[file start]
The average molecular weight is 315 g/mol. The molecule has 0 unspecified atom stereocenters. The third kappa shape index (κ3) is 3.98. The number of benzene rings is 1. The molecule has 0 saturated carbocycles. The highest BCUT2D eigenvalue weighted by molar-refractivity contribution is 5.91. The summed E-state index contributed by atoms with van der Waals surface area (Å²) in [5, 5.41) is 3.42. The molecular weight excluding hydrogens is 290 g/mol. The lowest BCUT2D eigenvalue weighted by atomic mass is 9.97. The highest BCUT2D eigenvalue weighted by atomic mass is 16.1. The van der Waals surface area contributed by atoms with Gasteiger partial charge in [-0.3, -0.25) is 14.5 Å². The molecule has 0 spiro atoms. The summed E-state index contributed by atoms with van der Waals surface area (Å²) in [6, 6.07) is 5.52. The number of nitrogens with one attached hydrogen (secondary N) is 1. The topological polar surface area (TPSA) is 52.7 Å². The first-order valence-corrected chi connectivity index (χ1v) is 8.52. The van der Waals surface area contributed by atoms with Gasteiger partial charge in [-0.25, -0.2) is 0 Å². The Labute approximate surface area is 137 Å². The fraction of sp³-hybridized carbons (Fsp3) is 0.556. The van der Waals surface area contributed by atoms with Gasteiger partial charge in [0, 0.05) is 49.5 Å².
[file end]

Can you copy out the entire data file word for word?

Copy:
The average molecular weight is 315 g/mol. The molecule has 0 unspecified atom stereocenters. The third kappa shape index (κ3) is 3.98. The number of benzene rings is 1. The molecule has 0 saturated carbocycles. The highest BCUT2D eigenvalue weighted by molar-refractivity contribution is 5.91. The summed E-state index contributed by atoms with van der Waals surface area (Å²) in [5, 5.41) is 3.42. The molecular weight excluding hydrogens is 290 g/mol. The lowest BCUT2D eigenvalue weighted by atomic mass is 9.97. The highest BCUT2D eigenvalue weighted by atomic mass is 16.1. The van der Waals surface area contributed by atoms with Gasteiger partial charge in [-0.3, -0.25) is 14.5 Å². The molecule has 0 spiro atoms. The summed E-state index contributed by atoms with van der Waals surface area (Å²) in [6, 6.07) is 5.52. The number of nitrogens with one attached hydrogen (secondary N) is 1. The topological polar surface area (TPSA) is 52.7 Å². The first-order valence-corrected chi connectivity index (χ1v) is 8.52. The van der Waals surface area contributed by atoms with Gasteiger partial charge in [-0.25, -0.2) is 0 Å². The Labute approximate surface area is 137 Å². The fraction of sp³-hybridized carbons (Fsp3) is 0.556. The van der Waals surface area contributed by atoms with Gasteiger partial charge in [0, 0.05) is 49.5 Å².